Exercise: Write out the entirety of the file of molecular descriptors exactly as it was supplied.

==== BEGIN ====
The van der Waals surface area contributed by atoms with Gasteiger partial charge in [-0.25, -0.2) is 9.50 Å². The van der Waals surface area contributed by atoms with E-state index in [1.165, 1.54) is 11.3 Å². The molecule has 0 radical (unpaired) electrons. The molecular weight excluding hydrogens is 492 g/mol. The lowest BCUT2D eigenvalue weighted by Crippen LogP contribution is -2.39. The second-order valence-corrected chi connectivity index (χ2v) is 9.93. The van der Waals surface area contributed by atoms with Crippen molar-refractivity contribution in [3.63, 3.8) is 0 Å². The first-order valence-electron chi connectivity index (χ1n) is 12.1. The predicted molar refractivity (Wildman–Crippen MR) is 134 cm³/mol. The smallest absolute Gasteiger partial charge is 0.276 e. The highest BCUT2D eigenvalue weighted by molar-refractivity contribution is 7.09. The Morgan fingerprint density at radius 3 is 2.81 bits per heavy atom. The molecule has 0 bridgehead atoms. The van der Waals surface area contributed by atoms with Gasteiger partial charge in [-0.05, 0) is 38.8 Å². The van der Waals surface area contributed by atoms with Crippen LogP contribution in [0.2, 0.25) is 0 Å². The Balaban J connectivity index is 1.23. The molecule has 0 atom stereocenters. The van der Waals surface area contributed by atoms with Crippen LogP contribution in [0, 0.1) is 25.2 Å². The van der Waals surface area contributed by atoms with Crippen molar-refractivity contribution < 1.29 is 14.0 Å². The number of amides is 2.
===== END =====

The van der Waals surface area contributed by atoms with Gasteiger partial charge in [-0.25, -0.2) is 9.50 Å². The van der Waals surface area contributed by atoms with E-state index in [1.165, 1.54) is 11.3 Å². The molecule has 0 radical (unpaired) electrons. The molecular weight excluding hydrogens is 492 g/mol. The lowest BCUT2D eigenvalue weighted by Crippen LogP contribution is -2.39. The second-order valence-corrected chi connectivity index (χ2v) is 9.93. The van der Waals surface area contributed by atoms with Crippen molar-refractivity contribution in [3.63, 3.8) is 0 Å². The first-order valence-electron chi connectivity index (χ1n) is 12.1. The predicted molar refractivity (Wildman–Crippen MR) is 134 cm³/mol. The smallest absolute Gasteiger partial charge is 0.276 e. The highest BCUT2D eigenvalue weighted by molar-refractivity contribution is 7.09. The Morgan fingerprint density at radius 3 is 2.81 bits per heavy atom. The molecule has 0 bridgehead atoms. The van der Waals surface area contributed by atoms with Gasteiger partial charge in [-0.05, 0) is 38.8 Å². The van der Waals surface area contributed by atoms with Crippen LogP contribution in [0.2, 0.25) is 0 Å². The Balaban J connectivity index is 1.23. The molecule has 0 atom stereocenters. The van der Waals surface area contributed by atoms with Crippen LogP contribution in [0, 0.1) is 25.2 Å². The van der Waals surface area contributed by atoms with Crippen molar-refractivity contribution < 1.29 is 14.0 Å². The number of amides is 2.